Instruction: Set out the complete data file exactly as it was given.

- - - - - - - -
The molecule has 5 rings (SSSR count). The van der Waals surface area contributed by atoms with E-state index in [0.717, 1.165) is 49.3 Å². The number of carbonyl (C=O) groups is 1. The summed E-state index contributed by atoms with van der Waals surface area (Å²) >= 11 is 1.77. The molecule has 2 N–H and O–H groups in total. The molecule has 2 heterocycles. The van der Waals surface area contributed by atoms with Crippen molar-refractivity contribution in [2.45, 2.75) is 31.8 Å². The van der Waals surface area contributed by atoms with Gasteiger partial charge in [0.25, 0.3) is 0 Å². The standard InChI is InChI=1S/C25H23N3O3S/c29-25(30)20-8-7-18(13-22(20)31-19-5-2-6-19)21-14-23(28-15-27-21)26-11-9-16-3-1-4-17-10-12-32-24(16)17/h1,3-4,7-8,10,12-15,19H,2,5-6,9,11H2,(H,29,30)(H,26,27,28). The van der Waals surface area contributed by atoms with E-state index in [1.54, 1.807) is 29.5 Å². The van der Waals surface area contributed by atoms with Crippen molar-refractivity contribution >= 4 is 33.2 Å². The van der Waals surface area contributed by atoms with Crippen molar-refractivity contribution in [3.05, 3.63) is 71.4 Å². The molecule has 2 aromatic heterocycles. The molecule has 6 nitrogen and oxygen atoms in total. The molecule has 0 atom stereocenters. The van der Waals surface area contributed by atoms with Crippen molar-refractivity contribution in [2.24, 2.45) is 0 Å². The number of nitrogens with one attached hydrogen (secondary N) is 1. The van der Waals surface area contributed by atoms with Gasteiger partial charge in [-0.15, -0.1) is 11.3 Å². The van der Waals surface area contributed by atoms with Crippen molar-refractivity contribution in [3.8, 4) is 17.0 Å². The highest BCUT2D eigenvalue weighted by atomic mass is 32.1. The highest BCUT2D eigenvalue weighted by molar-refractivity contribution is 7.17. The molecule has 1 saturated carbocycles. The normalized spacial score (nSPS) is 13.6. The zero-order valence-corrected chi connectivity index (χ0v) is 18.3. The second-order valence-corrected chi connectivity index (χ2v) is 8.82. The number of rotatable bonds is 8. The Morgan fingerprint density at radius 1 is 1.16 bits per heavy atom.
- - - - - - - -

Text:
The molecule has 5 rings (SSSR count). The van der Waals surface area contributed by atoms with E-state index in [0.717, 1.165) is 49.3 Å². The number of carbonyl (C=O) groups is 1. The summed E-state index contributed by atoms with van der Waals surface area (Å²) >= 11 is 1.77. The molecule has 2 N–H and O–H groups in total. The molecule has 2 heterocycles. The van der Waals surface area contributed by atoms with Crippen molar-refractivity contribution in [2.45, 2.75) is 31.8 Å². The van der Waals surface area contributed by atoms with Gasteiger partial charge in [0.25, 0.3) is 0 Å². The standard InChI is InChI=1S/C25H23N3O3S/c29-25(30)20-8-7-18(13-22(20)31-19-5-2-6-19)21-14-23(28-15-27-21)26-11-9-16-3-1-4-17-10-12-32-24(16)17/h1,3-4,7-8,10,12-15,19H,2,5-6,9,11H2,(H,29,30)(H,26,27,28). The van der Waals surface area contributed by atoms with E-state index in [1.54, 1.807) is 29.5 Å². The van der Waals surface area contributed by atoms with Crippen molar-refractivity contribution >= 4 is 33.2 Å². The van der Waals surface area contributed by atoms with Crippen molar-refractivity contribution in [3.05, 3.63) is 71.4 Å². The molecule has 2 aromatic heterocycles. The molecule has 6 nitrogen and oxygen atoms in total. The molecule has 0 atom stereocenters. The van der Waals surface area contributed by atoms with Crippen molar-refractivity contribution in [2.24, 2.45) is 0 Å². The number of nitrogens with one attached hydrogen (secondary N) is 1. The van der Waals surface area contributed by atoms with Gasteiger partial charge in [-0.15, -0.1) is 11.3 Å². The van der Waals surface area contributed by atoms with Crippen molar-refractivity contribution in [3.8, 4) is 17.0 Å². The highest BCUT2D eigenvalue weighted by atomic mass is 32.1. The highest BCUT2D eigenvalue weighted by molar-refractivity contribution is 7.17. The molecule has 1 saturated carbocycles. The normalized spacial score (nSPS) is 13.6. The zero-order valence-corrected chi connectivity index (χ0v) is 18.3. The second-order valence-corrected chi connectivity index (χ2v) is 8.82. The number of rotatable bonds is 8. The Morgan fingerprint density at radius 1 is 1.16 bits per heavy atom.